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Sales of Nvidia’s GPUs are soaring as AI and big data applications widen, signalling change for the semiconductor industry, and potential trouble for Intel.

Silicon Valley chipmaker Nvidia is on a roll, with first-quarter revenue up 48% from a year earlier. In February 2017, it reported a 55% fourth-quarter increase, and a 38% increase for fiscal 2017. Much of this success is driven by growing demand for its chips, called GPUs (graphics processing units). Originally designed for gaming, the GPUs are finding a wider market, for example in data centres, where their greater computing power runs artificial intelligence programmes.

The rise of GPUs signals an important shift in information technology – with major implications for the semiconductor industry and its leader, Intel. With its CPUs (central processing units), Intel has dominated the PC and server markets, enjoying a market share of about 80% in PCs. CPUs have been able to handle most workloads in PCs and servers. However, they are not enough for machine learning and other AI applications requiring huge amounts of data. Companies with big data centres are choosing more specialised processors from other firms, and designing their own.

For Nvidia, a turning point came during the global financial crisis, when it discovered hedge funds and research institutes were using its chips for new, more complex purposes. The company opened its markets further by developing a coding language, allowing users to program its processors for different tasks. When cloud computing, big data and AI gained prominence, Nvidia’s chips were ready for them. Today every online giant uses Nvidia’s GPUs to power their AI services, and in the past year, the company’s revenue from selling chips to data-centre operators has tripled.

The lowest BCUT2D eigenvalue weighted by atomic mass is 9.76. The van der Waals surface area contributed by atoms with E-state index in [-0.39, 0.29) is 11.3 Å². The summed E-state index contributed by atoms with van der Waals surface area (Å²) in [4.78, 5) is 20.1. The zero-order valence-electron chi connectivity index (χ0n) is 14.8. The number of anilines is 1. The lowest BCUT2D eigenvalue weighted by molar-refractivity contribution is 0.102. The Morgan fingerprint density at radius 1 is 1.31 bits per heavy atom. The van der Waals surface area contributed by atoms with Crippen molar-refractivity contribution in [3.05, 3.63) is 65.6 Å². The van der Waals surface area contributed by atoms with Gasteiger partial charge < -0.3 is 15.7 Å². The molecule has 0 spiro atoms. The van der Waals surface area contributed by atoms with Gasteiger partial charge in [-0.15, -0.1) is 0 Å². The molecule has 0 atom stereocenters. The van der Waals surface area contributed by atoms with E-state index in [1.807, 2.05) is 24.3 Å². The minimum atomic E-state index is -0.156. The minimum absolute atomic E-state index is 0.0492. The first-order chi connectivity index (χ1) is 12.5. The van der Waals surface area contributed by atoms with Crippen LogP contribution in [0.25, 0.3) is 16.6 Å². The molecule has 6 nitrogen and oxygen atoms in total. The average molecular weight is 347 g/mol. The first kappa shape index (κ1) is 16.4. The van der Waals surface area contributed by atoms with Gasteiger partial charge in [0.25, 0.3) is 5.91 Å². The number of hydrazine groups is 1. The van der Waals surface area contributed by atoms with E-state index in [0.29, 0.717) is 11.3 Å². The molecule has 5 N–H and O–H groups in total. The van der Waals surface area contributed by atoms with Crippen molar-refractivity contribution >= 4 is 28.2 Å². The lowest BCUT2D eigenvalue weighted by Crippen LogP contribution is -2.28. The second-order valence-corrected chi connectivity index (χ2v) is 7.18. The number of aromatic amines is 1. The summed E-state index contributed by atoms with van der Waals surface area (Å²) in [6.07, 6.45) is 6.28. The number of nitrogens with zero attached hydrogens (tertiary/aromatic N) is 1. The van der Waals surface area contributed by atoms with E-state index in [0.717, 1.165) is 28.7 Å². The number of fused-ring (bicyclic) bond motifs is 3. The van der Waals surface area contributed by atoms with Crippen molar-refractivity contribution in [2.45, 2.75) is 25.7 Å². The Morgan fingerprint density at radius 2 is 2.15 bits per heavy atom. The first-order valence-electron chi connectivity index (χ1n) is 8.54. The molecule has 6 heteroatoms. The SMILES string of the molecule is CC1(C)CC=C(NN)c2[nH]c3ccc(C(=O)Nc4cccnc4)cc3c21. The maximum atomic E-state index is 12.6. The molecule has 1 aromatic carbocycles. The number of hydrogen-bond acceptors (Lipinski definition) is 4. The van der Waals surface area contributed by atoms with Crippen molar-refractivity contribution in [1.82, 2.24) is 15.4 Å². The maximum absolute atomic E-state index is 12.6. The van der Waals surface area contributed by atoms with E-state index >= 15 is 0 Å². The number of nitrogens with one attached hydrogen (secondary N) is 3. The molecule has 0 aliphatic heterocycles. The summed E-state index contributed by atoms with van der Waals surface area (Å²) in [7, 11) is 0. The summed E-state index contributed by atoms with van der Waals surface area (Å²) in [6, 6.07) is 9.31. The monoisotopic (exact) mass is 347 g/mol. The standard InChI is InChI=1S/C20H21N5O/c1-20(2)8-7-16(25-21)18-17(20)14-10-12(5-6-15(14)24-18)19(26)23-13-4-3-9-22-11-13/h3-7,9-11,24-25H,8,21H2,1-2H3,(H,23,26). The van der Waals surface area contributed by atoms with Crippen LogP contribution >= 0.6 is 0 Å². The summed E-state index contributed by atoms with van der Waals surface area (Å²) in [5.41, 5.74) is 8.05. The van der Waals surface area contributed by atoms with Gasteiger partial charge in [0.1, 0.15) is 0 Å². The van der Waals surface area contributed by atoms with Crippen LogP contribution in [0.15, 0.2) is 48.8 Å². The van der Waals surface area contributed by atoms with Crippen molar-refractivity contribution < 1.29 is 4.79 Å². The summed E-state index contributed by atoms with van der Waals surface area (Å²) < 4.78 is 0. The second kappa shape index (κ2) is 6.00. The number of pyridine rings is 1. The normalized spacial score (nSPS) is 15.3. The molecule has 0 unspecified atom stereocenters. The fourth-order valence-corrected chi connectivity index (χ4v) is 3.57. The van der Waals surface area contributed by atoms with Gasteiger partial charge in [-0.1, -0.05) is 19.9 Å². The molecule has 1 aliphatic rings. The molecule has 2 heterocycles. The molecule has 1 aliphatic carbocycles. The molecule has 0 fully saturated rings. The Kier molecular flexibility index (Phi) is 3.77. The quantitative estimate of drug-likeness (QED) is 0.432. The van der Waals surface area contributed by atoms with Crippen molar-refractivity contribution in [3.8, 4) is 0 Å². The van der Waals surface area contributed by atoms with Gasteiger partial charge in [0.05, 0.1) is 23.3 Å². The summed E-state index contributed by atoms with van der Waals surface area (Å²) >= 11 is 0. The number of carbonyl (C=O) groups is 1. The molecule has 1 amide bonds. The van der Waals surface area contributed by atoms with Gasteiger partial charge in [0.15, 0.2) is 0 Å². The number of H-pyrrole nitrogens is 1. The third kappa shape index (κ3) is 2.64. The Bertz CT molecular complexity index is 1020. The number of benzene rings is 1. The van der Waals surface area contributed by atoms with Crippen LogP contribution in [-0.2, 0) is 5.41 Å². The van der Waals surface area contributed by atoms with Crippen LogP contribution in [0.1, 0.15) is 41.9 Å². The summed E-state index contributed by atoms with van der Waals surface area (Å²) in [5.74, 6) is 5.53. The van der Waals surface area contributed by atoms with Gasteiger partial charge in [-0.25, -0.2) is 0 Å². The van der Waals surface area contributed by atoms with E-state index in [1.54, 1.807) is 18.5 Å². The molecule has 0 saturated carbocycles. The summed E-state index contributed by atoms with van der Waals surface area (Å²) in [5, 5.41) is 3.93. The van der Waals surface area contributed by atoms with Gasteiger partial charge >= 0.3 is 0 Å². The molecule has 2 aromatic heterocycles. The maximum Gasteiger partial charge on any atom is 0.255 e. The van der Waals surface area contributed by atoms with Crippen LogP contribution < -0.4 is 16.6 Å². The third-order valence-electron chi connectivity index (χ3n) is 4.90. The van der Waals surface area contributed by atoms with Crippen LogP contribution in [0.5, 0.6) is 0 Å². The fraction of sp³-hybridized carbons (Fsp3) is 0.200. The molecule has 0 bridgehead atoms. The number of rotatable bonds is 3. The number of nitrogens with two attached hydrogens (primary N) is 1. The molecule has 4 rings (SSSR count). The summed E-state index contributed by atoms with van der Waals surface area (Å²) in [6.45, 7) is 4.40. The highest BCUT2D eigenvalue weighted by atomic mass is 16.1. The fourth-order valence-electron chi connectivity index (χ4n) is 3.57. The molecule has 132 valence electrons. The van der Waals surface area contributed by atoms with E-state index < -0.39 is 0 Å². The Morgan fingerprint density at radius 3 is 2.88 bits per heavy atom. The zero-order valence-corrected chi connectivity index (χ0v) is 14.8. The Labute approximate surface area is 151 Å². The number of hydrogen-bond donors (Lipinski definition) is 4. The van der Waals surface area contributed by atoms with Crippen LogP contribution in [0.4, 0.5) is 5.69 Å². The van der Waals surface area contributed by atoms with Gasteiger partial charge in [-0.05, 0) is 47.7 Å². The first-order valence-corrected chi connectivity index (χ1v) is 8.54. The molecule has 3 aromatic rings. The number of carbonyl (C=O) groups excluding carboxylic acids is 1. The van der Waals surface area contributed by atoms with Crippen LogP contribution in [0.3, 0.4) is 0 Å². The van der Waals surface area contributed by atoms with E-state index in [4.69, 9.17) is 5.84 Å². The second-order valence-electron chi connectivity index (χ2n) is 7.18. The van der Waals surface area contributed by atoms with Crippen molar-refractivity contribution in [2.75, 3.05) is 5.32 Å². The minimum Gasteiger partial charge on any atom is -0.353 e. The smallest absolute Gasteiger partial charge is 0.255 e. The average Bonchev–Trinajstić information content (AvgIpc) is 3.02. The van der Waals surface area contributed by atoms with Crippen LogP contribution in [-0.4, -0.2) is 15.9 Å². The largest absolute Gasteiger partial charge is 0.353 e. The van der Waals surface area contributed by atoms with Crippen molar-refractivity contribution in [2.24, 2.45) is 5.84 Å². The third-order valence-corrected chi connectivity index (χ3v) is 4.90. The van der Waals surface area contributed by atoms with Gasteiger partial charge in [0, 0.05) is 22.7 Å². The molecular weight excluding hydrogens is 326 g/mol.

GPUs are only one type of souped-up processor. ASICs (application-specific integrated circuits), the fastest and most energy-efficient, are designed for one purpose. Start-ups are developing ASICs with built-in AI algorithms, and Google has developed an ASIC for speech recognition. Another type, FPGAs (field-programmable gate arrays), can be programmed, offering more flexibility.

Intel runs the risk of being left behind in the shift to GPUs. While conventional CPU processors are still widely used and Intel’s sales from the chips continue to grow, the rise of these “accelerators” could be bad news for the company, according to Alan Priestley of Gartner. In recent years Intel has focused on making its CPUs more powerful, rather than making ASICS or FPGAs.

Intel has been catching up by investing in acquisitions: In 2015 it bought Altera, which makes FPGAs. The following year it acquired Nervana, which is developing specialised AI systems. Diane Bryant, EVP and General Manager of Intel's Data Center Group, is optimistic. She points out that, historically, new computing workloads have often been handled on specialised processors initially, only to be “pulled into the CPU” later. Intel is preparing for an integration, by releasing new chips and combining its CPUs with Altera’s FPGAs.

The course of the semiconductor industry may depend on how AI develops, says Matthew Eastwood of market research firm IDC. As The Economist reports, “If it turns out not to be the revolution that many people expect, and ushers in change for just a few years, Intel’s chances are good…But if AI continues to ripple through business for a decade or more, other kinds of processor will have more of a chance to establish themselves. Given how widely AI techniques can be applied, the latter seems likely.”

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